A network effect or two-sided market is another source of moat that is incredibly difficult to unwind. This is evident in the platforms operated by payment networks such as Visa. In this case, the two sides – card users and card-accepting merchants – support the utility of the platform. That is, the more Visa card holders there are, the more vendors want to accept them, and the more places that accept cards, the more people want to use them. This network is self-reinforcing over time: since the first cards were issued in 1958 Visa’s network has grown into a business that intermediates more than US$11 trillion in global payments spent via 3.4 billion cards issued by 14,600 financial institutions connected to 54 million merchants worldwide.
Equally important to this discussion, however, is the question: Are the advantages we have identified sustainable? This is a critical piece of our analysis as our assessment of quality must be forward-looking. It might be tempting to look at history alone and see which businesses have had the best returns on capital over time, but this might prove to be a poor guide as to the business’s future.
Identifying quality goes hand in hand with identifying risk. Disruption, though an emotive word, whether driven by changing technology or changing consumer preferences, in reality simply reflects the way people are now and will in future live their lives.
The earliest two-sided markets were newspapers, where greater readership encouraged greater advertising sales upon the limited real estate of the printed page. Only one side of such a market needs to be disrupted for the network to collapse; in this case, as we all know, it was the movement of readership onto online platforms and away from print.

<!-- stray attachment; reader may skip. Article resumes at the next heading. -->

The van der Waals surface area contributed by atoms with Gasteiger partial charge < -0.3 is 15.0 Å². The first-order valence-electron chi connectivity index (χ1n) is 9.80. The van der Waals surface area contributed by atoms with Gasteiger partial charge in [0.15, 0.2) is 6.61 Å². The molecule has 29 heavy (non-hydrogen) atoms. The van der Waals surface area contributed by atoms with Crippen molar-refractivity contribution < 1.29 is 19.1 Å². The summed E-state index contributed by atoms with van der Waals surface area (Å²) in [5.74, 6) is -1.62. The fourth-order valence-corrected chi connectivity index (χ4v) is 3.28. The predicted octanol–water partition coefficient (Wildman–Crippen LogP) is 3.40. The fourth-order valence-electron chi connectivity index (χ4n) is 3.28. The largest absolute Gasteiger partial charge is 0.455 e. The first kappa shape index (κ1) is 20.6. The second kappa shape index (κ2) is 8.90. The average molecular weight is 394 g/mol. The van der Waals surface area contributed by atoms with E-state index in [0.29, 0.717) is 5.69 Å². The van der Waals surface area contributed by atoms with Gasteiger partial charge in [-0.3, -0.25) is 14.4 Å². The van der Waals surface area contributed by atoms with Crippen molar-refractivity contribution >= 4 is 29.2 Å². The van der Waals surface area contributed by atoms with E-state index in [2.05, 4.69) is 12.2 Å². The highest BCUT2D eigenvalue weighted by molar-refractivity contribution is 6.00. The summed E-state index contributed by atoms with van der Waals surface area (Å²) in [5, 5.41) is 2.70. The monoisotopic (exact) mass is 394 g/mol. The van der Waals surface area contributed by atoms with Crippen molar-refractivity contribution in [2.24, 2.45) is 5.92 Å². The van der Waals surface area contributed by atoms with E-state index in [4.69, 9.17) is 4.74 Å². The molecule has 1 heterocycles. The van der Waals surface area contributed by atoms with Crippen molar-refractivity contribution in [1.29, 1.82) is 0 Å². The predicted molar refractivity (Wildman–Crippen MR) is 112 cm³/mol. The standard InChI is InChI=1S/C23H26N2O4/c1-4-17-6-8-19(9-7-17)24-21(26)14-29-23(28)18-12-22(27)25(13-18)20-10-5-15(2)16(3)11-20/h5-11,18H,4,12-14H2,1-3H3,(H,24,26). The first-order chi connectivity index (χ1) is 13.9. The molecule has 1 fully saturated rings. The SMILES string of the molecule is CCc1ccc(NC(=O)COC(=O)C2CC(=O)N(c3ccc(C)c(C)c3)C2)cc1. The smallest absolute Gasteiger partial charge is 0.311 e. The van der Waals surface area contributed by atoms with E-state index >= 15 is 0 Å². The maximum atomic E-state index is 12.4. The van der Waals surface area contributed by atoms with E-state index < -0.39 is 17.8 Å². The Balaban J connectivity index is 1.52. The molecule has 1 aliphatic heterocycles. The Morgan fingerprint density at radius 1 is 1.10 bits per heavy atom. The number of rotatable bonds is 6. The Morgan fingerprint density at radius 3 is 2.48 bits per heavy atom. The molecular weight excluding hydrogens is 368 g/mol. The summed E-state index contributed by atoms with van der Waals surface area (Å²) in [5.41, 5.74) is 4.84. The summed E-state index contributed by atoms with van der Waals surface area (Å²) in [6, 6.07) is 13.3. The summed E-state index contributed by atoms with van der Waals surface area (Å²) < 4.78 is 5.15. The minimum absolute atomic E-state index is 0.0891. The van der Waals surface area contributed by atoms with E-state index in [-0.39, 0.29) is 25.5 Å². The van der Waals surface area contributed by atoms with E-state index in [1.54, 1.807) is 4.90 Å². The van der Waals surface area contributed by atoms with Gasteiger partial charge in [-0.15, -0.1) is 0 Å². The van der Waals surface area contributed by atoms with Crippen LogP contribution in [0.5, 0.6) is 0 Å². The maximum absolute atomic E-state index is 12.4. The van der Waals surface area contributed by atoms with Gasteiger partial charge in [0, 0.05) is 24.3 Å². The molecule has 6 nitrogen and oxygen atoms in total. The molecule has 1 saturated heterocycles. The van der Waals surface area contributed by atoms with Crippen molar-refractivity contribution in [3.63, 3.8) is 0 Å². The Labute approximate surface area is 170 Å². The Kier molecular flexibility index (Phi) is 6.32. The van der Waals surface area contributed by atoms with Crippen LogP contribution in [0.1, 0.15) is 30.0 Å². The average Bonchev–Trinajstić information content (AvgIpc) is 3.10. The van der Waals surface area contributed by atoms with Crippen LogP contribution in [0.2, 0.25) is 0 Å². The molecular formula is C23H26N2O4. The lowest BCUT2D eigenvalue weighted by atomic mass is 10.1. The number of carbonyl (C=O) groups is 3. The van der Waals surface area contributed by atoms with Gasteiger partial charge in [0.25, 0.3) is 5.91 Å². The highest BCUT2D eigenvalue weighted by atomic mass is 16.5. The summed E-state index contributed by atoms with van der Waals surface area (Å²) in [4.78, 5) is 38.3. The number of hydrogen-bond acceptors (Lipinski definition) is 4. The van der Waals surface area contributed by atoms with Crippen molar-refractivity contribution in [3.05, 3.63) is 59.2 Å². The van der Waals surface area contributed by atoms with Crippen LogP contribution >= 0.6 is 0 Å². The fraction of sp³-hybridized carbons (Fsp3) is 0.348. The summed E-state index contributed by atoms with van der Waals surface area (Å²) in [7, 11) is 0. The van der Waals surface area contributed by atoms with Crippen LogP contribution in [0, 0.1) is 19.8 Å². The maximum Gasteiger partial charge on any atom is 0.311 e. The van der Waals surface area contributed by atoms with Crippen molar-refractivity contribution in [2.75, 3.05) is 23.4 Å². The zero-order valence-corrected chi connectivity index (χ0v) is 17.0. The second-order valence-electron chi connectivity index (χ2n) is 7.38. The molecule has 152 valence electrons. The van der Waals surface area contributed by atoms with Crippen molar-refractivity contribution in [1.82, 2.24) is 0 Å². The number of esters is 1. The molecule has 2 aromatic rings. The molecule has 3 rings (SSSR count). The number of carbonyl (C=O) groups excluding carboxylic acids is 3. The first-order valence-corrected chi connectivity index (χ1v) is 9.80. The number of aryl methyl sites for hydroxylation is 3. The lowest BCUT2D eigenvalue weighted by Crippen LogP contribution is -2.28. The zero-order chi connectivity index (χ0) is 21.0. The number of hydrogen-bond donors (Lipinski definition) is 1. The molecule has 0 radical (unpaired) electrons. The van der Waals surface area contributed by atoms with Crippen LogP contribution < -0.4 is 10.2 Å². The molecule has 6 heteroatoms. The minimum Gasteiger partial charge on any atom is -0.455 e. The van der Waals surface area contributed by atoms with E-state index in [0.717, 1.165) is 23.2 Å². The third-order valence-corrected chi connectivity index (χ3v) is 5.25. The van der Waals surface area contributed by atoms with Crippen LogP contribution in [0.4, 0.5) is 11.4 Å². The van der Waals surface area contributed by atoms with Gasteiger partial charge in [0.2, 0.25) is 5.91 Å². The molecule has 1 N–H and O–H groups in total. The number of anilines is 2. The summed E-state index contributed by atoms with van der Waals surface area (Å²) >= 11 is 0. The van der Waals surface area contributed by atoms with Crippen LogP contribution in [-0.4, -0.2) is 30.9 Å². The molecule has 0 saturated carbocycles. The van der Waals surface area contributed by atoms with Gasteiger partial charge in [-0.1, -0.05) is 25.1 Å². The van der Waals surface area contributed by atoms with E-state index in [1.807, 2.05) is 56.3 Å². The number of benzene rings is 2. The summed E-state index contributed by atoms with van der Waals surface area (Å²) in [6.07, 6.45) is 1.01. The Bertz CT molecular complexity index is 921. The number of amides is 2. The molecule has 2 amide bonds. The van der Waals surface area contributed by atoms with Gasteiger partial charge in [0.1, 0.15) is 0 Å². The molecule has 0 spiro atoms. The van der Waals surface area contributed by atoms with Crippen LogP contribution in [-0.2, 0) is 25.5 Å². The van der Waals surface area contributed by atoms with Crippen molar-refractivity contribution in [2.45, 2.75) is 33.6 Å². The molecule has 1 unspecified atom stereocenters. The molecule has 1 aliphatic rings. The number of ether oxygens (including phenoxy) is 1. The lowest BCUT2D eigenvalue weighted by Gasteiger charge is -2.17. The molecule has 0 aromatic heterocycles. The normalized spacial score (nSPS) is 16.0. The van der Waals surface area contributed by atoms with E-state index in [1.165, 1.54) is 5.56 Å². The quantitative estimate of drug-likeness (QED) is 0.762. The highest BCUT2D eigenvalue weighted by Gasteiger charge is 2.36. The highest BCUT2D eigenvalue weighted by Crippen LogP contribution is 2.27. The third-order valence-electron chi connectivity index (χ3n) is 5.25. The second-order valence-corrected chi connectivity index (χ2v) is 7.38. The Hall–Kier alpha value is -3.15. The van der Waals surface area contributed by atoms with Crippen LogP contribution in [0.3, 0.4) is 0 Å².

Advantages related to the low-cost labour in certain countries are being disrupted as the cost of capital goods declines rapidly. For example, the cost of a robotic palletiser used to move product from distribution centres through to supermarket shelves has reduced by more than 98% over the past five years, from about US$1 million to just US$25,000. This means that for many multinationals seeking to cut costs it now makes sense to replace low-cost labour in emerging economies with low-cost capital – a remarkable shift in relative advantages. Fast moving consumer goods companies with large manufacturing bases are increasingly multiplying their robot fleets and similarly Nike is investing in localised manufacturing, intending to autonomously produce customised footwear on demand.
And, of course, Amazon has changed the playing field for retailers and goods producers alike in its drive to lower prices and usurp commoditised brands with its own.
Further, there is indeed a plethora of other disruptive factors at play, including cloud computing, the dominance of social media, growth in on-demand video content, the trend towards health and wellness, and automated manufacturing and advancement in artificial intelligence technology among many others that require careful analysis of the implications for businesses.
It is important to identify whether or not a company will be a winner from these changes, be immune or be threatened and, if the latter, will it suffer a mere speed hump or face an existential threat to the moat around its business? Some of these identified risks might take 10 or 20 years to play out.
This focus on quality businesses such as Alphabet, Amazon, Microsoft and others represents the core of our investment philosophy and goes directly to achieving our investment objectives of absolute returns coupled with capital protection for investors.